Bleeding, thrombosis, or a combination of bleeding and thrombosis, as seen in DIC, are the three major presentations of coagulation disorders in critical care medicine.
Clinical history is the mainstay for recognition and diagnosis of a clinically significant bleeding state or predisposition for developing thrombosis. History should be verified for bleeding complications after previous surgical procedures, trauma, or tooth extraction. Family history may raise uspicion of a hereditary coagulation disorder (hemophilia, von Willebrand's disease, rare thrombopathies) or thrombophilia. The patient may be known to have an underlying disease, such as chronic parenchymal liver disease, renal failure (uremia, proteinuria), a myeloproliferative syndrome, or a malignancy, which may lead to coagulation disorders.
Ingestion of drugs affecting hemostasis (e.g. aspirin, non-steroidal anti-inflammatory drugs, heparin, coumarin, chemotherapy) should be investigated thoroughly.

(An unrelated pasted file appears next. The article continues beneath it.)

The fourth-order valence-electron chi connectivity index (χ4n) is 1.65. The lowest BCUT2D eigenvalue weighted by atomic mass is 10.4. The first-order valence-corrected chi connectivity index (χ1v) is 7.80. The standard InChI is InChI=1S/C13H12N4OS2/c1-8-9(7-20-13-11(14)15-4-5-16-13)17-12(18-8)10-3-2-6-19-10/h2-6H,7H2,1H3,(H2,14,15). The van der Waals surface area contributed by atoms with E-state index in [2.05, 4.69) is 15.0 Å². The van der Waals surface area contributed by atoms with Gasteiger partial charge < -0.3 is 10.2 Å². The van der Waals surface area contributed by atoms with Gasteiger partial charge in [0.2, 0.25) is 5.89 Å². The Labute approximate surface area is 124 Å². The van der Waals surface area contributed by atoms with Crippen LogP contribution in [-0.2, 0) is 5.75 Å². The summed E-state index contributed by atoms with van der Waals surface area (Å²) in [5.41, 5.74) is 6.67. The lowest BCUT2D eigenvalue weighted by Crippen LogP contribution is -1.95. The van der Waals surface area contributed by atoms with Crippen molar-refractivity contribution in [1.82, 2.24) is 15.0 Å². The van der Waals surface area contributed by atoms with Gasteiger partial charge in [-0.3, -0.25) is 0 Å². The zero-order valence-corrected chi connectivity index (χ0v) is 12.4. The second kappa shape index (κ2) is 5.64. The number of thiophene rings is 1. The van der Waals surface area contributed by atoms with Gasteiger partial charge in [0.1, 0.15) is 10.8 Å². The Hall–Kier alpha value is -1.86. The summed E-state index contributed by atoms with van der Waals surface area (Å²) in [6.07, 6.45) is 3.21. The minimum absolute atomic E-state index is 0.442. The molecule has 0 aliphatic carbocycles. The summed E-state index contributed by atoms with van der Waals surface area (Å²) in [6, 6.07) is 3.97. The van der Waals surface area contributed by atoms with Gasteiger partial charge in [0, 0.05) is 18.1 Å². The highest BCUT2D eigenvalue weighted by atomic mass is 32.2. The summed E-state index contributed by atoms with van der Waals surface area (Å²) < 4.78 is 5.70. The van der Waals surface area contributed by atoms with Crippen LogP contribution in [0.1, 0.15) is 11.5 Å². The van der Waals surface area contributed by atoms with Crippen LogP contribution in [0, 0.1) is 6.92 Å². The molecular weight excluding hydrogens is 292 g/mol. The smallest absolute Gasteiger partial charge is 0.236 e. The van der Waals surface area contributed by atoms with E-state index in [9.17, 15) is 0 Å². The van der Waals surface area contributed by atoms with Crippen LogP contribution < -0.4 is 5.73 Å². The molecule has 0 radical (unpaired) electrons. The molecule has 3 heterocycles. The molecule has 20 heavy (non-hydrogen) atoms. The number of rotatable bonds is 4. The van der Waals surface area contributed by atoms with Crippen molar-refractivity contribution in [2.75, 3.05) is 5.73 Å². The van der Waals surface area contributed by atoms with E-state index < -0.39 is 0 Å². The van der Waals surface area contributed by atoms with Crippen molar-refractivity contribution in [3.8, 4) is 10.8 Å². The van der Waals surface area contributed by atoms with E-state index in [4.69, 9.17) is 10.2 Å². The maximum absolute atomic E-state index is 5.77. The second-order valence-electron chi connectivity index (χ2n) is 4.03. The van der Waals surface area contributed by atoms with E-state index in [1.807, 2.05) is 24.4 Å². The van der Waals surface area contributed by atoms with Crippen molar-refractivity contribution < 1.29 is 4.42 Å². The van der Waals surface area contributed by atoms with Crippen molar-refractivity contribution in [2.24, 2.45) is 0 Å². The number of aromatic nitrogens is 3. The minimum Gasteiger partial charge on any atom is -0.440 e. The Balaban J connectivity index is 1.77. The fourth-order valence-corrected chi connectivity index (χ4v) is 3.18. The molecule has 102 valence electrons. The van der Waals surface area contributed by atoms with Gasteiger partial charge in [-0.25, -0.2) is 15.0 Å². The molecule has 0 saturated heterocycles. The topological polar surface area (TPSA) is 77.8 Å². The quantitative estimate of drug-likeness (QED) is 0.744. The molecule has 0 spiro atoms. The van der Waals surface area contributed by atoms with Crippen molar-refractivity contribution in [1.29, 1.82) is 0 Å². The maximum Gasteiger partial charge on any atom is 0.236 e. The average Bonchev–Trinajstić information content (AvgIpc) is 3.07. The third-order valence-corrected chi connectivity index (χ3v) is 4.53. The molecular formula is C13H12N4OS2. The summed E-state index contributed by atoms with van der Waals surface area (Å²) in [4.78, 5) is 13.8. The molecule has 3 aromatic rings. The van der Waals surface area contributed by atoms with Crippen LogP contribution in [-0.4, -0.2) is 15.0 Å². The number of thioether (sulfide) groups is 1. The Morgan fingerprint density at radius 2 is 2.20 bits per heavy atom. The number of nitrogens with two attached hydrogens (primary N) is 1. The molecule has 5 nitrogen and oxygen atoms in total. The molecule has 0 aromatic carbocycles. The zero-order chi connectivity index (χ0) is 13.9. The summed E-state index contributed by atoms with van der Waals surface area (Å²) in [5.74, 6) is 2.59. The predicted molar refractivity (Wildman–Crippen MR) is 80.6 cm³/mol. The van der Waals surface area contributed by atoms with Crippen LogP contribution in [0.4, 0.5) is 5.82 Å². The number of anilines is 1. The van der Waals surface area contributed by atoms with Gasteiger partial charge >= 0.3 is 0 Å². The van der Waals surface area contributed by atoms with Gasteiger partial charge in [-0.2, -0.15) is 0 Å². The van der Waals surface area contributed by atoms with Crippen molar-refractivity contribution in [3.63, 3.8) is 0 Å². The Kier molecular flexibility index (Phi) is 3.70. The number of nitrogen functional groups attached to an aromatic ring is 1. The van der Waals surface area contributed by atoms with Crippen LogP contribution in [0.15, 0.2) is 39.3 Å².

If, based on the above assessment, there is suspicion of a specific and classified diagnosis, appropriate laboratory tests should be performed. If no diagnosis has been made after a specific medical history and corresponding laboratory investigation, a general coagulation screening should be instituted.
General screening should include at least a platelet count, prothrombin time, and activated partial thromboplastin time. The outcome of these tests may help to establish the cause of bleeding (Table 1). It should be stressed that severe profuse bleeding may be the first sign of overt DIC ( T§bl§..,.2).
Table 2 Coagulation tests in thrombohemorrhagic disorders
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